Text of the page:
The ambassador said the move was controversial given the 1.6 billion cost — which amounts to about three times its national defense budget. (Looking out the window from the chamber conference room downtown he was flabbergasted that Atlanta’s Mercedes-Benz Stadium had cost about the same amount.)
“It’s two of our annual military budgets that we are spending in order to fund jobs here in Wilmington [N.C.] You can imagine it’s a subject of a controversy.”
But Mr. Korčok believes that the Trump administration has provided a wake-up call to Europe about the need to carry its weight in the indispensable North Atlantic Treaty Organization.
“It was a very clear and tough way President Trump was insisting on us spending more, and I think he successfully has convinced Europeans to deliver on that,” Mr. Korčok said, pointing to planned expenditures in the coming years.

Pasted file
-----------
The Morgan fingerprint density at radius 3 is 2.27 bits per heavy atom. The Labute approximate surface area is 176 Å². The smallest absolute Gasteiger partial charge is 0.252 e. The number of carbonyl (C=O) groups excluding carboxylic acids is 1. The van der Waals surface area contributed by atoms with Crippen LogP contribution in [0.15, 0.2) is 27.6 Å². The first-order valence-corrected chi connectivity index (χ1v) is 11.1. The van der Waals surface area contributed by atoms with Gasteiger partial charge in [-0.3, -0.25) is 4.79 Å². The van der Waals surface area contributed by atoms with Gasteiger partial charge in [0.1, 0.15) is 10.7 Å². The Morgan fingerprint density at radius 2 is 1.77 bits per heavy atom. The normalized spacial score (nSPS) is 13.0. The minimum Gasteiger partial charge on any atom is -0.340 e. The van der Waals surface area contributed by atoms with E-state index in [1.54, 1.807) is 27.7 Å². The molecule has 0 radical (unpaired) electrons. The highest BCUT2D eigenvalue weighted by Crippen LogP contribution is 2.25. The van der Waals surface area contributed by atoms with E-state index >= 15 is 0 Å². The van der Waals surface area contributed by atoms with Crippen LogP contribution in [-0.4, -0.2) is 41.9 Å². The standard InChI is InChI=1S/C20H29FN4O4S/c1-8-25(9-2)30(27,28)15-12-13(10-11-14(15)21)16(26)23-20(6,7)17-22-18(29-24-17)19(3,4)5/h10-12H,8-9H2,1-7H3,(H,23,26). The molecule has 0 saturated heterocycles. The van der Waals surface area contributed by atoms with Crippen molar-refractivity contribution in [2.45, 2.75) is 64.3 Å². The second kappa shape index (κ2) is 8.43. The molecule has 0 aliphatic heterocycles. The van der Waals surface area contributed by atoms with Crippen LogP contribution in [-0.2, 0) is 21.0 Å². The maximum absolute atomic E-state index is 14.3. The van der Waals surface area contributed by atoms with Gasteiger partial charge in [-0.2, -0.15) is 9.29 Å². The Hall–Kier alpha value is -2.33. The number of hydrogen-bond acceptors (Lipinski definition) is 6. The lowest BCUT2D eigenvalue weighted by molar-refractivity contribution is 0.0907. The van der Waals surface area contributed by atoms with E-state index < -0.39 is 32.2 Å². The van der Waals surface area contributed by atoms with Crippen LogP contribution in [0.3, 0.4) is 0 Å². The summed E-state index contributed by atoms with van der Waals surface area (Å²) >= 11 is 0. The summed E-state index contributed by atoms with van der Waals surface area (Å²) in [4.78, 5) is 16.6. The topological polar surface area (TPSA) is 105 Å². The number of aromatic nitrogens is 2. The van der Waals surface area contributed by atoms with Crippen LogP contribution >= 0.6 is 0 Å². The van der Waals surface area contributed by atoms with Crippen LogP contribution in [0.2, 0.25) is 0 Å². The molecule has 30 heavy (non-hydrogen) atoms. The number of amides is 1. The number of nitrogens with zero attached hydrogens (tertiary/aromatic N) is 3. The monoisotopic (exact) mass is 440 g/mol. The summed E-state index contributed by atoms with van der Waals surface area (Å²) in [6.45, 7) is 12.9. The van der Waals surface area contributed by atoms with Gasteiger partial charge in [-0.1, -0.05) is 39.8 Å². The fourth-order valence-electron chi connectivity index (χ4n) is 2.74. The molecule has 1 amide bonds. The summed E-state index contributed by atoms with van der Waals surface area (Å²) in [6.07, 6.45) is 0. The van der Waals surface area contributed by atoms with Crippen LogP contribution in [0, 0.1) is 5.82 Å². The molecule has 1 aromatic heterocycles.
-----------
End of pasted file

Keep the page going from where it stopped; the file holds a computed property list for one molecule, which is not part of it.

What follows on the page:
Specifically, Mr. Trump has been critical of NATO members’ failure to spend an agreed-upon 2 percent of their GDP on defense, a threshold Mr. Korčok said his nation would hit by 2024.
The chief negotiator of Slovakia’s accession to NATO, the ambassador agreed with the principle that Europe should do more for its own defense, a rallying cry by leaders like French President Emmanuel Macron in light of recent disagreements with the U.S. But Mr. Korčok said a more active European security posture shouldn’t affect defense ties with the U.S.
“It is reality as well that the European Union has to be able to do more when it comes to its foreign policy outreach or projection, and you cannot do that without having military capability. Nevertheless, Slovakia’s position is very clear: It must not be at the expense of transatlantic bond and NATO,” he said.
Mr. Korčok said his country is eyeing a normalized relationship with Russia, but that its incursion into a part of eastern Ukraine that lies just a few hundred kilometers from Slovakia’s eastern border remains a “clear breach of law, aggression against an independent country.”